Ovarian cancer begins in the ovaries. Ovaries are reproductive glands found only in females (women). The ovaries produce eggs (ova) for reproduction. The eggs travel through the fallopian tubes into the uterus where the fertilized egg implants and develops into a fetus. The ovaries are also the main source of the female hormones estrogen and progesterone. One ovary is on each side of the uterus in the pelvis.
- Epithelial tumors start from the cells that cover the outer surface of the ovary. Most ovarian tumors are epithelial cell tumors.
- Germ cell tumors start from the cells that produce the eggs (ova).
- Stromal tumors start from structural tissue cells that hold the ovary together and produce the female hormones estrogen and progesterone.
Most of these tumors are benign (non-cancerous) and never spread beyond the ovary. Benign tumors can be treated by removing either the ovary or the part of the ovary that contains the tumor.
Malignant (cancerous) or low malignant potential ovarian tumors can spread (metastasize) to other parts of the body and can be fatal. Their treatment is discussed later in this document.
Epithelial ovarian tumors
Malignant epithelial ovarian tumors
Cancerous epithelial tumors are called carcinomas. About 85% to 90% of ovarian cancers are epithelial ovarian carcinomas. When someone says that they had ovarian cancer, they usually mean that they had this type of cancer. These tumor cells have several features (when viewed under a microscope) that can be used to classify epithelial ovarian carcinomas into different types. The serous type is by far the most common, but there are other types of a mucinous, endometrioid, and clear cell.
If the cells don’t look like any of these four subtypes, the tumor is called undifferentiated. Undifferentiated epithelial ovarian carcinomas tend to grow and spread more quickly than the other types. These subtypes classify epithelial ovarian carcinomas, but they are also given a grade and a stage.
The grade classifies the tumor based on how much it looks like normal tissue on a scale of 1, 2, or 3. Grade 1 epithelial ovarian carcinomas look more like normal tissue and tend to have a better prognosis (outlook). Grade 3 epithelial ovarian carcinomas look less like normal tissue and usually have a worse outlook. Grade 2 tumors look and act in between grades 1 and 3.
The tumor stage describes how far the tumor has spread from where it started in the ovary. Epithelial ovarian cancers tend to spread to the lining and organs of the pelvis and abdomen (belly) first. It may lead to the build-up of fluid in the abdominal cavity (called ascites). As it becomes more advanced, it may spread to the lung and liver, or, rarely, to the brain, bones, or skin. Staging is explained in detail in a later section.
Other cancers that are similar to epithelial ovarian cancer
Primary peritoneal carcinoma
Primary peritoneal carcinoma (PPC) is rare cancer closely related to epithelial ovarian cancer. At surgery, it looks the same as an epithelial ovarian cancer that has spread through the abdomen. Under a microscope, PPC also looks just like epithelial ovarian cancer. Other names for this cancer include extra-ovarian (meaning outside the ovary) primary peritoneal carcinoma (EOPPC) and serous surface papillary carcinoma.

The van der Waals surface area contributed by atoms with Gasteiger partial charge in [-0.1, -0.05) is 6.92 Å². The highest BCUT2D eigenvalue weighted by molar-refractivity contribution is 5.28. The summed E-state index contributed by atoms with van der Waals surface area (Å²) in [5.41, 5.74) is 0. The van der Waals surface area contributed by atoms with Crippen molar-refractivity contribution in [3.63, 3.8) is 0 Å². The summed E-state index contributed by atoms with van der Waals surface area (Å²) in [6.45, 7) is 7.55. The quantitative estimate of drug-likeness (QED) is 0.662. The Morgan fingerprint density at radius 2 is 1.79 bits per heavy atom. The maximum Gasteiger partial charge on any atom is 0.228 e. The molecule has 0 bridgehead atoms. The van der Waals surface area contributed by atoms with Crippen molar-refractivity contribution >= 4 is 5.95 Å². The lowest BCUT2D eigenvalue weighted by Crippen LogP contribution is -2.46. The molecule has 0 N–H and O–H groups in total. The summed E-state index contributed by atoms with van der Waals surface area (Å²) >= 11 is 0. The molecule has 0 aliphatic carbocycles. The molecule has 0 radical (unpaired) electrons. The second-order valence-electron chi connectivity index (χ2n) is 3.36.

PPC seems to develop from cells in the lining of the pelvis and abdomen. This lining is called the peritoneum. These cells are very similar to the cells on the surface of the ovaries. Some experts believe that PPC may start in the cells lining the fallopian tubes.
Like ovarian cancer, PPC tends to spread along the surfaces of the pelvis and abdomen, so it is often difficult to tell exactly where cancer first started. This type of cancer can occur in women who still have their ovaries, but it is of more concern for women who have had their ovaries removed to prevent ovarian cancer. This cancer does rarely occur in men.
Symptoms of PPC are similar to those of ovarian cancer, including abdominal pain or bloating nausea, vomiting, indigestion, and a change in bowel habits. Also, like ovarian cancer, PPC may elevate the blood level of a tumor marker called CA-125.
Women with PPC usually get the same treatment as those with widespread ovarian cancer. It could include surgery to remove as much of cancer as possible (a process called debulking that is discussed in the section about surgery), followed by chemotherapy like that given for ovarian cancer. Its outlook is likely to be similar to widespread ovarian cancer.
Fallopian tube cancer
It is another rare cancer that is similar to epithelial ovarian cancer. It begins in the tube that carries an egg from the ovary to the uterus (the fallopian tube). Like PPC, fallopian tube cancer and ovarian cancer have similar symptoms. The treatment for fallopian tube cancer is much like that for ovarian cancer, but the outlook (prognosis) is slightly better.
Symptoms & Types
Ovarian cancer often starts silently, not showing symptoms until its later stages. What should you watch for, and what are the stages of ovarian cancer? Ovarian cancer warning signs include ongoing pain or cramps in the belly or back, abnormal vaginal bleeding, nausea, and bloating. Depending on the cancer stage, ovarian cancer treatment includes surgery and chemotherapy.
Treatment & Care
Surgery, chemotherapy, and radiation may be used to treat ovarian cancer, depending on the disease’s stage.